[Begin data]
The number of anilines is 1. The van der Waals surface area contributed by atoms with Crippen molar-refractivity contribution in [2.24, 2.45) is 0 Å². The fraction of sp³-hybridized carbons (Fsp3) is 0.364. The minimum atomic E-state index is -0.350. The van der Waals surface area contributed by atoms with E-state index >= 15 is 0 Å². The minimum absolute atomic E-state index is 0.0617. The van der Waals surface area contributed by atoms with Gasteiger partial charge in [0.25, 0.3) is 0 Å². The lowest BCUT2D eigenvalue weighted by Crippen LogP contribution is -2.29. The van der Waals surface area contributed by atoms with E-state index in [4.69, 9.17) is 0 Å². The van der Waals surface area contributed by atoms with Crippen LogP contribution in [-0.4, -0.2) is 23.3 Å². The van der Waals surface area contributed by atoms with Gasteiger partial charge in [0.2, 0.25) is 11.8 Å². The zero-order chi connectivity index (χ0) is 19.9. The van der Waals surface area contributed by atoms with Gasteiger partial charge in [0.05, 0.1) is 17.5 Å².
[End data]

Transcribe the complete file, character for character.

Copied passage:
The number of anilines is 1. The van der Waals surface area contributed by atoms with Crippen molar-refractivity contribution in [2.24, 2.45) is 0 Å². The fraction of sp³-hybridized carbons (Fsp3) is 0.364. The minimum atomic E-state index is -0.350. The van der Waals surface area contributed by atoms with E-state index >= 15 is 0 Å². The minimum absolute atomic E-state index is 0.0617. The van der Waals surface area contributed by atoms with Gasteiger partial charge in [0.25, 0.3) is 0 Å². The lowest BCUT2D eigenvalue weighted by Crippen LogP contribution is -2.29. The van der Waals surface area contributed by atoms with E-state index in [4.69, 9.17) is 0 Å². The van der Waals surface area contributed by atoms with Crippen LogP contribution in [-0.4, -0.2) is 23.3 Å². The van der Waals surface area contributed by atoms with Gasteiger partial charge in [0.2, 0.25) is 11.8 Å². The zero-order chi connectivity index (χ0) is 19.9. The van der Waals surface area contributed by atoms with Gasteiger partial charge in [0.05, 0.1) is 17.5 Å².